What Shakima Woolward, 35, wanted most with her third baby was a natural birth.
Her first two children were born via cesarean section for reasons, she said, that were never adequately explained by her doctors. With her second child, now 7, the decision to perform surgery was abrupt. Woolward was almost fully dilated when her doctors stopped her labor and ordered the operation, citing her previous C-section. No one listened to her pleas for a vaginal delivery and she hadn’t educated herself enough to put up a fight, Woolward said.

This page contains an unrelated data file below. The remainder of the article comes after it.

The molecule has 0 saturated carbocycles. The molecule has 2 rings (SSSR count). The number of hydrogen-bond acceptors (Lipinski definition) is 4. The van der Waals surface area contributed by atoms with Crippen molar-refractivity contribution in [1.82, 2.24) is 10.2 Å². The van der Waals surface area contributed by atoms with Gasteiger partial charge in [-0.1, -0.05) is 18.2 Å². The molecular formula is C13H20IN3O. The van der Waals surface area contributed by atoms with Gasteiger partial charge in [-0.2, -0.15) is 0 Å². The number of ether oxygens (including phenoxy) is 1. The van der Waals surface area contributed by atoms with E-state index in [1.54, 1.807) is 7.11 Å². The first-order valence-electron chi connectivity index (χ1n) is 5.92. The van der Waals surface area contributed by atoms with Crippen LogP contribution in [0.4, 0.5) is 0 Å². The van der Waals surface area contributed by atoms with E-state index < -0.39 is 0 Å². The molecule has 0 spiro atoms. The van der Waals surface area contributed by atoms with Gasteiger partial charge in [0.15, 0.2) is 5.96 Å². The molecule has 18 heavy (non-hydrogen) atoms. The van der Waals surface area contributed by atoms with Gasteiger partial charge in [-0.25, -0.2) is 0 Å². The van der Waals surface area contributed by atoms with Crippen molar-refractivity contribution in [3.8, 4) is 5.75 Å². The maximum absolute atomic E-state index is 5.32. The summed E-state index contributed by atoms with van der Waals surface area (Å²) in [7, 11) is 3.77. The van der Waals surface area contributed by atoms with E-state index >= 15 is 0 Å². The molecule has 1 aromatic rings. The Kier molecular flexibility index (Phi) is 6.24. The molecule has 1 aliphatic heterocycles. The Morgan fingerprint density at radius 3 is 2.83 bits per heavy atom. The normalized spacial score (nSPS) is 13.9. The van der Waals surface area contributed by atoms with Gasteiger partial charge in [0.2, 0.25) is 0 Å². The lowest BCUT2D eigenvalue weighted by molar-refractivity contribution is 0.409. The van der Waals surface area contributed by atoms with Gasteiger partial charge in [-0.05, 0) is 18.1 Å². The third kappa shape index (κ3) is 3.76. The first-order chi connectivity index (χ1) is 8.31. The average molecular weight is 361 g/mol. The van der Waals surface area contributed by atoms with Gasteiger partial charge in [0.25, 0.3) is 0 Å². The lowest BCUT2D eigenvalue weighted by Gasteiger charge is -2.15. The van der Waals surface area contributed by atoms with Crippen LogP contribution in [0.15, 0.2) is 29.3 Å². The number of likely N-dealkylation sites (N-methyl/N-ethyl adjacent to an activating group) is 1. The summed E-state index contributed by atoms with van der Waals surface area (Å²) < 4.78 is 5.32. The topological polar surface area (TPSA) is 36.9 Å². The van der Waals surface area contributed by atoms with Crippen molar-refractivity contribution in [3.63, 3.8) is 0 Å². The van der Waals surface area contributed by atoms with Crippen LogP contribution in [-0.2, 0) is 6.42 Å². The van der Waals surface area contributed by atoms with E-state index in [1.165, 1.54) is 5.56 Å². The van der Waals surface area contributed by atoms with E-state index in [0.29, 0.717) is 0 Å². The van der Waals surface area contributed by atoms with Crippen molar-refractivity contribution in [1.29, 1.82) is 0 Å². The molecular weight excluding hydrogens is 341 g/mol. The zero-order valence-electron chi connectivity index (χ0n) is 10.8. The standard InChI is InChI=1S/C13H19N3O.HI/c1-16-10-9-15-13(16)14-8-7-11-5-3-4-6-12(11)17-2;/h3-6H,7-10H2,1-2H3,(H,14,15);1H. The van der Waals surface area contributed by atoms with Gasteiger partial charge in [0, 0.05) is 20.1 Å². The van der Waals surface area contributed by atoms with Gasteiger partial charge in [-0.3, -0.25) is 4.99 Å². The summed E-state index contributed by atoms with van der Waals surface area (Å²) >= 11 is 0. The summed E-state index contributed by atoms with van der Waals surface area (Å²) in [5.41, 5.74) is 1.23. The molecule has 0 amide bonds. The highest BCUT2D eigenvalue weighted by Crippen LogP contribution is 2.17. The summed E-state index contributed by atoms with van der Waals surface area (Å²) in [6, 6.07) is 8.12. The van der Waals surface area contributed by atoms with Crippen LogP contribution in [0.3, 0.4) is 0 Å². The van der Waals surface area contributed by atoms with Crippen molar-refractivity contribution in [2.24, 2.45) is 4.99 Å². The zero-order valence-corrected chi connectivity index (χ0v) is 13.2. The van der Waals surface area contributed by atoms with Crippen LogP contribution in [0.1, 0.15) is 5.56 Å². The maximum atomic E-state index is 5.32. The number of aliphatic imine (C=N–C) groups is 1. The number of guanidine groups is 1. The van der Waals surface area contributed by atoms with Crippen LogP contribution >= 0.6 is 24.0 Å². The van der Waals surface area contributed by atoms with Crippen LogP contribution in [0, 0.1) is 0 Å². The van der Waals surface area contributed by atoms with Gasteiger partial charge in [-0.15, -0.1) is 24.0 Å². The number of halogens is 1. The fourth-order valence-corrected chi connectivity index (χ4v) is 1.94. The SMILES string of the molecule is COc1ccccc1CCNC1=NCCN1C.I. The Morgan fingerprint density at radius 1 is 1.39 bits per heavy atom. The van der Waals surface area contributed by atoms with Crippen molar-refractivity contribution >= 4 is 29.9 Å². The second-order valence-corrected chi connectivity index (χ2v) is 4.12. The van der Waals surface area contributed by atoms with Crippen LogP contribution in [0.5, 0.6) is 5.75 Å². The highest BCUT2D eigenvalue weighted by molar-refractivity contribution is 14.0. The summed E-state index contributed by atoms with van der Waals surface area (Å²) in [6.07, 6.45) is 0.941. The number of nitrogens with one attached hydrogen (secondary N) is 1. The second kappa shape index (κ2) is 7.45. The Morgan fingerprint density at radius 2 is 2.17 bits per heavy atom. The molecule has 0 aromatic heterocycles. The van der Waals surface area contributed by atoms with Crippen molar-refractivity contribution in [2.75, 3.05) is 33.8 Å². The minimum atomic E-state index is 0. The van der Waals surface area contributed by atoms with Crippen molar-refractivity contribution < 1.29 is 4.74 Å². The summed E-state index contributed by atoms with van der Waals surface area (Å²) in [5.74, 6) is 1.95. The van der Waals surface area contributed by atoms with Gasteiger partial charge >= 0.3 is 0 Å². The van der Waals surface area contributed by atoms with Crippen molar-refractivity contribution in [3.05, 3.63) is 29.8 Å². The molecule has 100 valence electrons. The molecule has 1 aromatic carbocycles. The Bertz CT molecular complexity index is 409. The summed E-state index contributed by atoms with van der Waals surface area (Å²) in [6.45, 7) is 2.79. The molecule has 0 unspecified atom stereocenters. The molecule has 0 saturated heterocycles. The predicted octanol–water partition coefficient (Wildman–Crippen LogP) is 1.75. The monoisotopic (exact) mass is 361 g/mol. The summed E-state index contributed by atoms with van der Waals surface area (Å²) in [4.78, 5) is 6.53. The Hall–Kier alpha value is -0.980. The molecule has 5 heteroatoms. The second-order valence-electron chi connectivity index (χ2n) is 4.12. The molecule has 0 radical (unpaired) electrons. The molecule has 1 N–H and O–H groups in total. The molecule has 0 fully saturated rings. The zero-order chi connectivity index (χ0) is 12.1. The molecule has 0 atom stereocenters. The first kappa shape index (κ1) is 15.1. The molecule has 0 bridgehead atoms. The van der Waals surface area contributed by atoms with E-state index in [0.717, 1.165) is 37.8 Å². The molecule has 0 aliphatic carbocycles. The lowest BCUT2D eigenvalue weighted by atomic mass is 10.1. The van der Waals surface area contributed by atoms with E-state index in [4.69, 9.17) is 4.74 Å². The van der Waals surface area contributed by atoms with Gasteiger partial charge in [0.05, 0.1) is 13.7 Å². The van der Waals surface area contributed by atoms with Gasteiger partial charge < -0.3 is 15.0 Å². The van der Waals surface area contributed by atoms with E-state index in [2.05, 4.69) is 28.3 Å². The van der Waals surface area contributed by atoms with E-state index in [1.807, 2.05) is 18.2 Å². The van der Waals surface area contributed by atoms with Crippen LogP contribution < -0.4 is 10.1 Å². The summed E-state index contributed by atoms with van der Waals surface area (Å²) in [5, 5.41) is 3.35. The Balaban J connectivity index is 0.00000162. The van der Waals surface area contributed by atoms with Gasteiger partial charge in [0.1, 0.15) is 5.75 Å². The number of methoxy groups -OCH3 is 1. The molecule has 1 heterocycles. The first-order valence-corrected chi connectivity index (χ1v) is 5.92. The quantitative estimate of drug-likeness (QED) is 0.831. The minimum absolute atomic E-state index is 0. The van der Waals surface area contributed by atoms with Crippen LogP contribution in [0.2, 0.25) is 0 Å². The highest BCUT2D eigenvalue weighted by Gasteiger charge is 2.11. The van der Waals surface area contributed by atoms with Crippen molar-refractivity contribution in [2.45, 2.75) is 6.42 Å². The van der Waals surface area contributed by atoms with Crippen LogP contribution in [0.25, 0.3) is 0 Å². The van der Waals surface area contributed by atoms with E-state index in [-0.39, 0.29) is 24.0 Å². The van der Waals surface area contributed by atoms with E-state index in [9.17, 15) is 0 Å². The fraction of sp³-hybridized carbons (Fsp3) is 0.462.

“I didn’t want to go through being home for months with a big cut. It’s very painful, even holding the baby is painful, and if you don’t have someone at home helping you … it’s just the worst feeling,” she said. “I just wanted to experience delivery vaginally.”
But when Woolward started prenatal visits at a hospital near her apartment in Brownsville — a poor neighborhood in Brooklyn with the highest concentration of public housing units in New York City — she said she discovered that “natural” was not an option.